Wisconsin’s Dairyland Power Announces Historic Co-op Solar Advance

Farm Energy.Org

The Wisconsin cooperatives' new facilities will use sun-tracking technology to boost energy generation. Photo credit: pv magazine

The Wisconsin cooperatives’ new facilities will use sun-tracking technology to boost energy generation. Photo credit: pv magazine

Wisconsin’s Dairyland Power Cooperative and its member cooperatives announced a historic investment in solar energy on Wednesday, unveiling plans to build more than 15 megawatts of new solar energy at 12 locations across Wisconsin . . . Brad Klein, Senior Attorney at the Environmental Law & Policy Center, said the Dairyland announcement sends a strong signal to rural electric cooperatives across the Midwest.

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According to the National Rural Electric Cooperative Association, “Member-owned electric cooperatives have nearly 240 megawatts (MW) of solar capacity online or on the drawing board across the country.”

The National Rural Electric Cooperative Association (NRECA) is the national service organization for more than 900 nonprofit rural electric cooperatives and public power districts providing retail electric service to more than 42 million consumers in 47 states and whose retail sales account for approximately 12 percent of total electricity sales in the United States. NRECA’s members include consumer-owned local distribution systems — the vast majority — and 66 generation and transmission (G&T) cooperatives, such as the Dairyland Power Cooperative, that supply wholesale power to their distribution cooperative owner-members.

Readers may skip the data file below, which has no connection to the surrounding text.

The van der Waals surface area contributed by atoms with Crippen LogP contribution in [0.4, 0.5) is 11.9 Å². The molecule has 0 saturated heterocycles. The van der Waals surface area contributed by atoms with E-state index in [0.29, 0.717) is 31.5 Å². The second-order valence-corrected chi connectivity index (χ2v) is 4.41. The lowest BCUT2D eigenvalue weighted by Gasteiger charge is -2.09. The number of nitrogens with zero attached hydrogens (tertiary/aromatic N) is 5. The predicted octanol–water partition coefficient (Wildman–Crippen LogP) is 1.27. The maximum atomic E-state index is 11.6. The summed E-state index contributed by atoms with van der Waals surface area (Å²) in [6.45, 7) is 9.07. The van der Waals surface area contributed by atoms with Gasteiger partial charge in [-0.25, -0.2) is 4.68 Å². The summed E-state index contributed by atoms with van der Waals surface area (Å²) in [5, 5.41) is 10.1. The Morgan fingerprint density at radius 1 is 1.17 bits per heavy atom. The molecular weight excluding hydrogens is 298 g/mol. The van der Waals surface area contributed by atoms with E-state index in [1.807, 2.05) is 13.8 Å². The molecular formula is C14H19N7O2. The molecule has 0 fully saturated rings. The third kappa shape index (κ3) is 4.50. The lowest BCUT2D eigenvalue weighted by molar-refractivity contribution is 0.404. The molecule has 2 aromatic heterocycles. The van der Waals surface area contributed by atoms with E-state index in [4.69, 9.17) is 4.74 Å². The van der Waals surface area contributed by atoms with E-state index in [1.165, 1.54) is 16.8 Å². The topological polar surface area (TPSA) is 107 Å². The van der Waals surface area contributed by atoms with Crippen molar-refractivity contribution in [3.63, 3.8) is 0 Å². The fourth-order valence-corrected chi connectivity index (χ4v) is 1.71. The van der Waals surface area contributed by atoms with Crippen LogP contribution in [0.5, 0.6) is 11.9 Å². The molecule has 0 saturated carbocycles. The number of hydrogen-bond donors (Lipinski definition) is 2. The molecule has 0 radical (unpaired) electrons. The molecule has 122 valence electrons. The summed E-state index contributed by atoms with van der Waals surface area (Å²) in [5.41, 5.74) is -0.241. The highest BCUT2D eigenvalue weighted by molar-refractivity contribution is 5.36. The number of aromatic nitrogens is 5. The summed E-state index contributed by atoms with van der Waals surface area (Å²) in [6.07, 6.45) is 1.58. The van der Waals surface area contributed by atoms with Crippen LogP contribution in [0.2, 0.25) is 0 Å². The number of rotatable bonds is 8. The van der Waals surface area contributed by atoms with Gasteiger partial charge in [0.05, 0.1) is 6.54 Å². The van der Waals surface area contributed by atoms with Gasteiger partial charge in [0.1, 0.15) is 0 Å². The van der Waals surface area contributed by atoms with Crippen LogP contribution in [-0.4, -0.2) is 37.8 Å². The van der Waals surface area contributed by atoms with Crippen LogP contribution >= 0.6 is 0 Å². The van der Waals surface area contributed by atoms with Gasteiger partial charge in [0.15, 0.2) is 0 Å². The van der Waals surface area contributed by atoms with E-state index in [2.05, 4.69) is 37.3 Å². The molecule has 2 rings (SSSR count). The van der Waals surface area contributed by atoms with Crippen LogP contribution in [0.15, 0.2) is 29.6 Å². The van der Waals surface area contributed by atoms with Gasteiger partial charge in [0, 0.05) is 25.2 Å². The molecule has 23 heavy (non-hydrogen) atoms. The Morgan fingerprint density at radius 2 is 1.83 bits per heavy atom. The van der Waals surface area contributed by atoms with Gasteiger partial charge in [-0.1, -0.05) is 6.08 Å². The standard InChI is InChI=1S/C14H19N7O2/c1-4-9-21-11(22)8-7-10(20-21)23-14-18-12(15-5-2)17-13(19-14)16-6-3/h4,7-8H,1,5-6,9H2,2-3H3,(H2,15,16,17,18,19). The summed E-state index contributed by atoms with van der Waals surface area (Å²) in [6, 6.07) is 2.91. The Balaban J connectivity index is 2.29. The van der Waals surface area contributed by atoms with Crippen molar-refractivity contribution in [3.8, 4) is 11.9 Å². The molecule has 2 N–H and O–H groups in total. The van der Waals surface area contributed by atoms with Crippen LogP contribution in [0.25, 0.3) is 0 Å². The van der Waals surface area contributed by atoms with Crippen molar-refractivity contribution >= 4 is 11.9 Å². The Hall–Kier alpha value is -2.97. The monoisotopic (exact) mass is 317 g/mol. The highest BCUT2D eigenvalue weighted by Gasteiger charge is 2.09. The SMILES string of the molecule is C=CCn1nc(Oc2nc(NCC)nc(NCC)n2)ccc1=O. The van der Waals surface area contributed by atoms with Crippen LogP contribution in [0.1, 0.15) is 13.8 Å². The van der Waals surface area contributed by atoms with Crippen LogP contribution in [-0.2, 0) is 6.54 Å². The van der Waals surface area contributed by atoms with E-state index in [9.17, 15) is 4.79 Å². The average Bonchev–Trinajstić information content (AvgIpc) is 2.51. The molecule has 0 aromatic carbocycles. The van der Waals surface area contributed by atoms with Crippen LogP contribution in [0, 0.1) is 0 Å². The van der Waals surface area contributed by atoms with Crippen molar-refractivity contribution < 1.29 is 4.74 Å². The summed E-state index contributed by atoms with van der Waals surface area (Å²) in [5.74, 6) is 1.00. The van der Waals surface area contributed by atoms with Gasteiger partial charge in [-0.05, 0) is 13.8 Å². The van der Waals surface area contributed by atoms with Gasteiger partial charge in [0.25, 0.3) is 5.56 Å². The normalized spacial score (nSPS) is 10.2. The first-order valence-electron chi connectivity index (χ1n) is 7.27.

Wisconsin electric cooperative to procure power from 15 MW of solar PV, by Christian Roselund, pv magazine. Wisconsin currently only has around 25 MW of installed PV, which means that this 15 MW will increase the state’s installed solar capacity by 40%.

Dairyland Power Cooperative Invests Heavily in Solar Energy, by Hope Kirwin, Wisconsin Public Radio. Dairyland’s Business Development Manager Craig Harmes said the new facilities will use sun-tracking technology instead of the typical fixed array.